Judge strikes down Georgia abortion ban beginning at six weeks of pregnancy

A Fulton County judge struck down Georgia’s six-week abortion ban, ruling that two key parts of the law were “manifestly unconstitutional as drafted, voted on and enacted,” and wrote that the law was unenforceable.

Tuesday’s ruling by Fulton County Superior Court Judge Robert McBurney comes from a lawsuit that argued the state’s “heartbeat bill” violates pregnant women’s liberty and privacy rights under the state constitution.

Georgia’s ban took effect in July. Kara Richardson, a spokeswoman for the Georgia Attorney General, said: told Axios The state will “promptly pursue the appeal and continue to fulfill our duty to defend our state’s laws in court.”

In his 15-page ruling, McBurney said that when the law went into effect, “everywhere in the United States, including Georgia, it was unquestionably unconstitutional for governments — federal, state or local — to ban viable abortions.”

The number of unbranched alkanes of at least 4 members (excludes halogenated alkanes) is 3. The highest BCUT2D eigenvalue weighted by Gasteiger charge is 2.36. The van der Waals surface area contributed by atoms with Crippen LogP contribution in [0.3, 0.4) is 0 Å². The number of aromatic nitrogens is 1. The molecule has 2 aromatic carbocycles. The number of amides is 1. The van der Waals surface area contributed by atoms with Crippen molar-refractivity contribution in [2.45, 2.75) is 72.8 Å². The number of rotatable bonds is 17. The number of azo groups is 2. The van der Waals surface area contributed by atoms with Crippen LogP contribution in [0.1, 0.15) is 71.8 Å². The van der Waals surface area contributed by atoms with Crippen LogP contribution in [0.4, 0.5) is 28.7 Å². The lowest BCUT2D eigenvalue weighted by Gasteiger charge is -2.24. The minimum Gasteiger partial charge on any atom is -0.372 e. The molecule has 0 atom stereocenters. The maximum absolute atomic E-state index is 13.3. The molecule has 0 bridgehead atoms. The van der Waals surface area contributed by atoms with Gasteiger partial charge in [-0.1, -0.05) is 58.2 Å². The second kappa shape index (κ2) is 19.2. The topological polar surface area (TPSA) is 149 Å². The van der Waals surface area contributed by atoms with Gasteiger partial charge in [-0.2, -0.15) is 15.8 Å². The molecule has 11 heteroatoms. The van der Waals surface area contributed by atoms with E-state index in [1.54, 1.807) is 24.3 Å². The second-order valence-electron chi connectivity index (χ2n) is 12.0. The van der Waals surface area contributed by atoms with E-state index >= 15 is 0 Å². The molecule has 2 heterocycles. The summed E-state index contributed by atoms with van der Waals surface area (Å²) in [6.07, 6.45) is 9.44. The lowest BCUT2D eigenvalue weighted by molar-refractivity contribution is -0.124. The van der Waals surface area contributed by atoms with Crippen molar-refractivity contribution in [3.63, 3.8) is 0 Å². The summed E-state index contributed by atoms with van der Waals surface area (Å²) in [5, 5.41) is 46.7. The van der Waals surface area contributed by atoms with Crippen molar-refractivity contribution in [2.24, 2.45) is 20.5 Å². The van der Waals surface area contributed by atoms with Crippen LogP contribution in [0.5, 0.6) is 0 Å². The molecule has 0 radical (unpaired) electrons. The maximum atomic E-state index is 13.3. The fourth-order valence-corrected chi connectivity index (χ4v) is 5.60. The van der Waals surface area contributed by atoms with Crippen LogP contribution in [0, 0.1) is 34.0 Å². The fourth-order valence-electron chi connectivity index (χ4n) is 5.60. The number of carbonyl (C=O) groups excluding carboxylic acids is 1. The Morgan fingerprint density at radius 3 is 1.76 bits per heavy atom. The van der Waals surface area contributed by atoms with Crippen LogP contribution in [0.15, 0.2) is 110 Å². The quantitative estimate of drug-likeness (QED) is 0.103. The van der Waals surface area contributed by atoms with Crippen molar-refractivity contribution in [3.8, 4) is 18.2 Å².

The decision adds new pressure to lawmakers on both sides of the aisle to advance abortion measures — restrictions or protections.

Kemp, who won re-election last week, faces pressure from anti-abortion advocates to further restrict the practice in the state when the Legislature reconvenes. He defeated Democrat Stacey Abrams He promised to roll back the restrictions On process.

Meanwhile, Georgia Attorney General Chris Carr (R) won re-election last week, fending off a challenge from Democratic state Sen. Jen Jordan. Carr moved to enforce the state’s ban on abortions after the nation’s Supreme Court overturned a fetal heart function. Ro.

This is a developing story and will be updated.

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